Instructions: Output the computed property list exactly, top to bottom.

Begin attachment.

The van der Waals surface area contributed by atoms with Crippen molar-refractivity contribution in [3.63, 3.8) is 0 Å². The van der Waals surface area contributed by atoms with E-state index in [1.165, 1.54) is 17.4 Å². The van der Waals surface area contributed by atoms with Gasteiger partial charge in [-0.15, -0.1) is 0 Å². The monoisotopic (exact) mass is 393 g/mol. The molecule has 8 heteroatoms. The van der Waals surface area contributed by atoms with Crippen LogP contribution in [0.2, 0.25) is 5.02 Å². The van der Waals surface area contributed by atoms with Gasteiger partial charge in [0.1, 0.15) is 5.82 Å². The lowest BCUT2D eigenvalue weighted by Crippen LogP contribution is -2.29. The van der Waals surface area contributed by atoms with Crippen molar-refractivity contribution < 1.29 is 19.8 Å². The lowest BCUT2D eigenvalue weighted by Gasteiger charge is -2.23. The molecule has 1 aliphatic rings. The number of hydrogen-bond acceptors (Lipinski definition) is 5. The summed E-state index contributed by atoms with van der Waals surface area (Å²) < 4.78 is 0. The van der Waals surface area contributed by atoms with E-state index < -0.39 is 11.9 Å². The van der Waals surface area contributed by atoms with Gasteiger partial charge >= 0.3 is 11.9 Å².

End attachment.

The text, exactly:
The van der Waals surface area contributed by atoms with Crippen molar-refractivity contribution in [3.63, 3.8) is 0 Å². The van der Waals surface area contributed by atoms with E-state index in [1.165, 1.54) is 17.4 Å². The van der Waals surface area contributed by atoms with Gasteiger partial charge in [-0.15, -0.1) is 0 Å². The monoisotopic (exact) mass is 393 g/mol. The molecule has 8 heteroatoms. The van der Waals surface area contributed by atoms with Crippen LogP contribution in [0.2, 0.25) is 5.02 Å². The van der Waals surface area contributed by atoms with Gasteiger partial charge in [0.1, 0.15) is 5.82 Å². The lowest BCUT2D eigenvalue weighted by Crippen LogP contribution is -2.29. The van der Waals surface area contributed by atoms with Crippen molar-refractivity contribution < 1.29 is 19.8 Å². The lowest BCUT2D eigenvalue weighted by Gasteiger charge is -2.23. The molecule has 1 aliphatic rings. The number of hydrogen-bond acceptors (Lipinski definition) is 5. The summed E-state index contributed by atoms with van der Waals surface area (Å²) < 4.78 is 0. The van der Waals surface area contributed by atoms with E-state index < -0.39 is 11.9 Å². The van der Waals surface area contributed by atoms with Gasteiger partial charge >= 0.3 is 11.9 Å².